Background: The h-index has its popularity in the global scientific community. Despite the h-index being used as an indicator of individual research achievement (IRA), two main disadvantages have not been solved: (1) all coauthors contributing equally to article bylines and (2) the integer nature of the h-index making it difficult to differentiate the IRAs among entities. This article evaluated the most cited authors, institutes, and states in United States in ophthalmology in recent ten years using a proposed hx-index.
Methods: Authors who worked for departments of ophthalmology in United States were selected for identifying their IRAs in Pubmed Central(PMC) since 2010. Using the PubMed search engine, we conducted an observational study of citation analyses in affiliated research institutes and states of all authors who worked for departments of ophthalmology since 2010. A total of 18,289 published articles from 46,121 authors related to departments of ophthalmology from 50 states were analyzed. The bootstrapping method was applied with an estimated 95% confidence interval (CI) to distinguish the differences in IRAs among states and institutes. The x-index and the Kano model were complemental to the h-index for identifying the group IRA characteristics and rankings. A pyramid plot was used to illustrate the importance of the author-weighted scheme(AWS) used for evaluating IRAs in academics. The hx-index combined both advantages of h-/x-index was proposed to assess IRAs for each facility. A significant difference was identified by observing two bands of estimated 95% CIs that were not overlapped. Furthermore, we drew a choropleth map on Google Maps to visualize the differences of IRA among states.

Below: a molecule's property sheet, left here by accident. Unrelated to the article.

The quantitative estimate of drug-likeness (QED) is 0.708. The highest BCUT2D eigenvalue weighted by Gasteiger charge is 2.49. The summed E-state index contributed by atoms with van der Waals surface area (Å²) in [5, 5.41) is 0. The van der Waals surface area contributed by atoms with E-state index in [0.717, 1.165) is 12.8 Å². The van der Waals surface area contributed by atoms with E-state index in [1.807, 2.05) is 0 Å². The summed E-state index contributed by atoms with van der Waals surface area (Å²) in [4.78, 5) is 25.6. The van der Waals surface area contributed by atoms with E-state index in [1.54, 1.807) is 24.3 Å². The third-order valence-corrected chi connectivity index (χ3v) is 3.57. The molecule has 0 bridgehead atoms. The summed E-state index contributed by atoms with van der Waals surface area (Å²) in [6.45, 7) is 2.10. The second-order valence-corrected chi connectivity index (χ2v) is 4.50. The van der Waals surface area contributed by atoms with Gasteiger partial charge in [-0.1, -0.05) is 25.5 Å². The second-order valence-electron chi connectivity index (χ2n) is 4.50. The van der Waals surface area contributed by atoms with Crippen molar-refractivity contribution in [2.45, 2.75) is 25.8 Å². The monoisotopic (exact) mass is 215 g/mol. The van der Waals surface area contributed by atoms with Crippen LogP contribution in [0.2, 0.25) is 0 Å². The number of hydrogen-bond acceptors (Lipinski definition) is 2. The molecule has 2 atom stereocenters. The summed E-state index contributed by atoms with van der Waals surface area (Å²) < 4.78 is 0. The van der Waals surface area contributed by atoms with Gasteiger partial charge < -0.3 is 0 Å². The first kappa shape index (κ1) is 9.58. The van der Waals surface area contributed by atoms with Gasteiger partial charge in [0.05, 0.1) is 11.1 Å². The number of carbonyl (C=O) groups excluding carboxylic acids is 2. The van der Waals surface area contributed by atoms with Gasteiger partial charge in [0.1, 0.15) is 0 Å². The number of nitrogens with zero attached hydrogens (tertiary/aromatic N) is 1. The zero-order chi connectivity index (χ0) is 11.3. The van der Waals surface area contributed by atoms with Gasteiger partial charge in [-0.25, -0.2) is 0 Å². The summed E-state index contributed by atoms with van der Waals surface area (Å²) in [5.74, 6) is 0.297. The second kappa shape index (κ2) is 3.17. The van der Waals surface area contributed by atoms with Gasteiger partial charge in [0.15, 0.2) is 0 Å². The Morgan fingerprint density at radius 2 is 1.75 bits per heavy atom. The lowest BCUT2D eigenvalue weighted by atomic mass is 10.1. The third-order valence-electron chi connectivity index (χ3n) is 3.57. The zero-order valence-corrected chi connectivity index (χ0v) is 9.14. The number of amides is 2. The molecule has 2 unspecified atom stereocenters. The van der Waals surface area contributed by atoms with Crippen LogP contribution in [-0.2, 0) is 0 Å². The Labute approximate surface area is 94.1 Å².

Results: There is a significant rise over time in the number of publications. The top-ranking states in hx-index based on publications and citations were Massachusetts(42.28),California(39.24), and Massachusetts(42.28). If only the top 100 authors were included for calculating the median hx-index, the top three would be California(6.45), Massachusetts(3.97). and New York(3.07) with no significant difference found among these three using the bootstrapping method. The institute and author with the highest hx-index were Harvard Medical School(Massachusetts) and Felipe A Medeiros (California), respectively. We demonstrated that Dr. Medeiros from California published 213 articles in PMC and used the example to elucidate the importance of AWS when IRAs were assessed.
Conclusions: With an overall increase in publications in the field of ophthalmology, IRAs assessed by these (1) hx-index, (2)the bootstrapping method, and (3) AWS should be emphasized and promoted more in the future.